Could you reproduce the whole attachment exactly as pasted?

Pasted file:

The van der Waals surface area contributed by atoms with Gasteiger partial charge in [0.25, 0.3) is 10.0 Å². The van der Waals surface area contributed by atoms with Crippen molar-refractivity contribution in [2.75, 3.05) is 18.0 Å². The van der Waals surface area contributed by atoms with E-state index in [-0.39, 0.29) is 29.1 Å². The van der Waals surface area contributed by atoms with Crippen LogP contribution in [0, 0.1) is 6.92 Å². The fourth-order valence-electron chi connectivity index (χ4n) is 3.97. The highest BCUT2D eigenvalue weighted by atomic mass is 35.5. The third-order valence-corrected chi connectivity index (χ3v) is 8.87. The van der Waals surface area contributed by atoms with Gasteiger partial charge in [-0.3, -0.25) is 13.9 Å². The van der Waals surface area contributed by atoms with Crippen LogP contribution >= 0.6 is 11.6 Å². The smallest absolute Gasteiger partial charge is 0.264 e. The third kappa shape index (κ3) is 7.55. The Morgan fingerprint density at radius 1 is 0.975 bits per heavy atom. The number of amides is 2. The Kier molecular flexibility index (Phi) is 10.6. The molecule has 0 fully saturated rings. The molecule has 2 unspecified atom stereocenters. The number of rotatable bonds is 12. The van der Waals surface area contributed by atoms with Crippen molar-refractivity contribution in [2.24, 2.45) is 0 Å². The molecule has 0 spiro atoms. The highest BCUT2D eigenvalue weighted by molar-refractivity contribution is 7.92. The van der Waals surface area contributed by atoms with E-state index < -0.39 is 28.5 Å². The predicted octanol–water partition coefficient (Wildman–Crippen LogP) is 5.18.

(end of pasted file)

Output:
The van der Waals surface area contributed by atoms with Gasteiger partial charge in [0.25, 0.3) is 10.0 Å². The van der Waals surface area contributed by atoms with Crippen molar-refractivity contribution in [2.75, 3.05) is 18.0 Å². The van der Waals surface area contributed by atoms with E-state index in [-0.39, 0.29) is 29.1 Å². The van der Waals surface area contributed by atoms with Crippen LogP contribution in [0, 0.1) is 6.92 Å². The fourth-order valence-electron chi connectivity index (χ4n) is 3.97. The highest BCUT2D eigenvalue weighted by atomic mass is 35.5. The third-order valence-corrected chi connectivity index (χ3v) is 8.87. The van der Waals surface area contributed by atoms with Gasteiger partial charge in [-0.3, -0.25) is 13.9 Å². The van der Waals surface area contributed by atoms with Crippen LogP contribution >= 0.6 is 11.6 Å². The smallest absolute Gasteiger partial charge is 0.264 e. The third kappa shape index (κ3) is 7.55. The Morgan fingerprint density at radius 1 is 0.975 bits per heavy atom. The number of amides is 2. The Kier molecular flexibility index (Phi) is 10.6. The molecule has 0 fully saturated rings. The molecule has 2 unspecified atom stereocenters. The number of rotatable bonds is 12. The van der Waals surface area contributed by atoms with Crippen molar-refractivity contribution in [2.24, 2.45) is 0 Å². The molecule has 0 spiro atoms. The highest BCUT2D eigenvalue weighted by molar-refractivity contribution is 7.92. The van der Waals surface area contributed by atoms with E-state index < -0.39 is 28.5 Å². The predicted octanol–water partition coefficient (Wildman–Crippen LogP) is 5.18.